From the same terminal or command prompt, start the DuckDB application with the following command.


Your cursor should be before a D prompt, waiting for a command or SQL statement. To see the first ten posts you created, enter the following query.

SELECT created_at_date, link, full_text
FROM "./src/data/tweets.csv" 
ORDER BY created_at_date, created_at_time 

Note: When typing in a SQL query, press the return or enter key to move to a new line. The query will not execute until you type the ending semicolon `;` and press return or enter.

The sky is the limit! Here are all the columns in the CSV file you can use as part of your queries.

Column NameDescription
idThe post ID assigned by X
favorite_countThe number of favorites on the post
retweet_countThe number of times the post was reposted
created_at_dateThe post creation date, formatted as `yyyy-mm-dd`
created_at_timeThe post creation time, formatted as `HH:mm:ss` (0-23 hour format)
is_replyIs this post a reply, `0` for false, `1` for true
in_reply_to_user_idIf the post is a reply, this is the user ID of the account being replied to
is_self_replyIf the post is a reply to self (part of a thread), `0` or `1`
retweetIf the post is a retweet, `0` for false, `1` for true
has_mediaIf the post contains media, such as an image, `0` for false, `1` for true
hashtagsThe number of hashtags in the post
user_mentionsThe number of user mentions in the post
urlsThe number of URLs in the post
sourceThe name of the app used to create the post
linkThe post URL
full_textThe text of the post

Note: When you want to exit from DuckDB back to the console, type .exit and press return, or press CTRL+C twice.

An overview of the Node.js code

Node.js is a powerful software development environment that uses JavaScript for building all kinds of applications, from scripts like what you see in this project to full-blown web applications, mobile apps, desktop apps, and much more. This project uses the duckdb-async library to execute DuckDB queries directly. Here is an example of the source code found in the duckdb.js file in this project.

import duckdb from "duckdb-async";

export async function analyzePosts( csvFilePath ) {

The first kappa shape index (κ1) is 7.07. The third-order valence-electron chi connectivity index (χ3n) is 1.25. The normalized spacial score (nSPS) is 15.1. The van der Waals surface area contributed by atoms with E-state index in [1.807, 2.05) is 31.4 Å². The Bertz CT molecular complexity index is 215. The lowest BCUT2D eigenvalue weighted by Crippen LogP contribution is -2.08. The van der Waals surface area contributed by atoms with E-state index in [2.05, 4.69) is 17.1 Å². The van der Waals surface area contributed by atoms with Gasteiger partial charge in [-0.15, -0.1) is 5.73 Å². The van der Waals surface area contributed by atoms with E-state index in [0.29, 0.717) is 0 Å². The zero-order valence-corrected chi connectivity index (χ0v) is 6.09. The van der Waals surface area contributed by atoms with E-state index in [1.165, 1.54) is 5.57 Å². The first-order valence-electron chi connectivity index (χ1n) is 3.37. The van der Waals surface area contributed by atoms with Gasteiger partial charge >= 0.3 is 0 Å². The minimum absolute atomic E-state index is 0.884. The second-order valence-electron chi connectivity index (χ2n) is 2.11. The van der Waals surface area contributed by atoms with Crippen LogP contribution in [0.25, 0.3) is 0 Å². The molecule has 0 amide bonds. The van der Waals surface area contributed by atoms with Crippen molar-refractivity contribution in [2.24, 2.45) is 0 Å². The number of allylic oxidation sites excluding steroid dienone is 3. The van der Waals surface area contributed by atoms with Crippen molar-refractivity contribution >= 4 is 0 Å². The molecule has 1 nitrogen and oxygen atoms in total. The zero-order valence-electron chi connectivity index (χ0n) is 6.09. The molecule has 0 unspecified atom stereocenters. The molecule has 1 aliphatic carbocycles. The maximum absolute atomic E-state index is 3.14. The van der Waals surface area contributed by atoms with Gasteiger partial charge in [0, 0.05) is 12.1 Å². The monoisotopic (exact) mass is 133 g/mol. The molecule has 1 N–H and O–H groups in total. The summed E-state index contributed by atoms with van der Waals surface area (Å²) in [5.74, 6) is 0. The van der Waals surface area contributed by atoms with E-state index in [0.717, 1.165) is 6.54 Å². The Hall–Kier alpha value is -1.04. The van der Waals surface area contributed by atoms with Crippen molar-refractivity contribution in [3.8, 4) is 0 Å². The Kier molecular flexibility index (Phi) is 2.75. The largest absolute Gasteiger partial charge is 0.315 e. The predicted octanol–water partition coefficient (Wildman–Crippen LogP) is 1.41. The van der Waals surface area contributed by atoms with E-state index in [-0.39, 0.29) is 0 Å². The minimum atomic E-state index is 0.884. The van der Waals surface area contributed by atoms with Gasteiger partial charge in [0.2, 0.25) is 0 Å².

try {
    // Create an instance of DuckDB using in-memory storage 
    const db = await duckdb.Database.create( ":memory:" );

    await topRetweets( db, csvFilePath );
    await topFavorites( db, csvFilePath );
    await postStats( db, csvFilePath );

  } catch ( err ) {
    console.log( "Uh oh! There's an error!" );
    console.log( err );

async function topRetweets( db, csvFilePath ) {
  const topRetweets = await db.all( `
  SELECT full_text, 
    created_at_date + created_at_time AS created_at, 
  FROM read_csv_auto( '${ csvFilePath }' )
  ORDER BY retweet_count DESC
  LIMIT 3;` );

  console.log( "\nTop Retweets!\n" );
  console.log( topRetweets );

The first line imports the duckdb-async library. The analyzePosts takes a single argument, the path to the CSV file to query. The function creates an instance of DuckDB, which it uses to call functions to perform various queries. The topRetweets function is shown next as an example of how to execute a DuckDB query from Node.js.

TIP: If you don't have a good code editor, download and install Visual Studio Code. Use it to explore the source code and the data in your X archive!

Next steps with Node.js and DuckDB

Now that you've tasted what's possible with Node.js and DuckDB, there's more data to analyze! As mentioned, the archive includes direct messages, followers, and interesting data like personalization and ads. Modify the code to build something that answers whatever questions you have!

Happy coding and querying with Node.js and DuckDB!

  1. Node.js and DuckDB analytics project overview
  2. Requirements and setup
  3. Launch the conversion application
  4. Further analysis using DuckDB
  5. An overview of the Node.js code
  6. Next steps with Node.js and DuckDB

Subscribe to MotherDuck Blog